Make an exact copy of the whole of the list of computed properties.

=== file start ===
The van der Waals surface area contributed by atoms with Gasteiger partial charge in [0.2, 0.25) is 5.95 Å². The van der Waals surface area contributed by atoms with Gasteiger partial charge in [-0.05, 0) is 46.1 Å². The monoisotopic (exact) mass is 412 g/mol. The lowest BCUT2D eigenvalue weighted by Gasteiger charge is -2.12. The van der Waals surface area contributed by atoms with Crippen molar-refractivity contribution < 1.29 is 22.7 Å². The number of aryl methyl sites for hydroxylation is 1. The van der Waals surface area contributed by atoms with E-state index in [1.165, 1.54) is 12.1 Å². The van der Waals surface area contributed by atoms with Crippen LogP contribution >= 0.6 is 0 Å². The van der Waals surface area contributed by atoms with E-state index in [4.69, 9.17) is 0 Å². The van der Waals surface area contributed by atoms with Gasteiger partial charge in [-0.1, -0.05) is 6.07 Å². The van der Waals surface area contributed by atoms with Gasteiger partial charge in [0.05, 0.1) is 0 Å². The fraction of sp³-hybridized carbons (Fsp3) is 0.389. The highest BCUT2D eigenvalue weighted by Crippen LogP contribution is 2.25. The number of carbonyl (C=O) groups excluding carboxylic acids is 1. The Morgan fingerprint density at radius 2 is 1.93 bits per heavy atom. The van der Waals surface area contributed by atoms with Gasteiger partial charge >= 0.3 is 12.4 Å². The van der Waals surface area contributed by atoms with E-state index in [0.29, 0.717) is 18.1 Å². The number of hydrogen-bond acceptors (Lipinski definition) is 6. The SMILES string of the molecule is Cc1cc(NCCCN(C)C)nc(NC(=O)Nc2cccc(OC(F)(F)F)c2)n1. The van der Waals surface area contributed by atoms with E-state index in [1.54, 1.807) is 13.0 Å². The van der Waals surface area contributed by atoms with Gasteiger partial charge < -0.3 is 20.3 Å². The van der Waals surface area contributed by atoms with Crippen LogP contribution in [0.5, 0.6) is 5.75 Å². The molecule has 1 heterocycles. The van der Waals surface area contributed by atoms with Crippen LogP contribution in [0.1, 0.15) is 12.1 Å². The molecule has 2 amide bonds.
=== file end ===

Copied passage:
The van der Waals surface area contributed by atoms with Gasteiger partial charge in [0.2, 0.25) is 5.95 Å². The van der Waals surface area contributed by atoms with Gasteiger partial charge in [-0.05, 0) is 46.1 Å². The monoisotopic (exact) mass is 412 g/mol. The lowest BCUT2D eigenvalue weighted by Gasteiger charge is -2.12. The van der Waals surface area contributed by atoms with Crippen molar-refractivity contribution < 1.29 is 22.7 Å². The number of aryl methyl sites for hydroxylation is 1. The van der Waals surface area contributed by atoms with E-state index in [1.165, 1.54) is 12.1 Å². The van der Waals surface area contributed by atoms with Crippen LogP contribution >= 0.6 is 0 Å². The van der Waals surface area contributed by atoms with E-state index in [4.69, 9.17) is 0 Å². The van der Waals surface area contributed by atoms with Gasteiger partial charge in [-0.1, -0.05) is 6.07 Å². The van der Waals surface area contributed by atoms with Gasteiger partial charge in [0.05, 0.1) is 0 Å². The fraction of sp³-hybridized carbons (Fsp3) is 0.389. The highest BCUT2D eigenvalue weighted by Crippen LogP contribution is 2.25. The number of carbonyl (C=O) groups excluding carboxylic acids is 1. The Morgan fingerprint density at radius 2 is 1.93 bits per heavy atom. The van der Waals surface area contributed by atoms with Gasteiger partial charge >= 0.3 is 12.4 Å². The van der Waals surface area contributed by atoms with E-state index in [0.29, 0.717) is 18.1 Å². The number of hydrogen-bond acceptors (Lipinski definition) is 6. The SMILES string of the molecule is Cc1cc(NCCCN(C)C)nc(NC(=O)Nc2cccc(OC(F)(F)F)c2)n1. The van der Waals surface area contributed by atoms with E-state index in [1.54, 1.807) is 13.0 Å². The van der Waals surface area contributed by atoms with Gasteiger partial charge < -0.3 is 20.3 Å². The van der Waals surface area contributed by atoms with Crippen LogP contribution in [0.5, 0.6) is 5.75 Å². The molecule has 1 heterocycles. The van der Waals surface area contributed by atoms with Crippen LogP contribution in [0.1, 0.15) is 12.1 Å². The molecule has 2 amide bonds.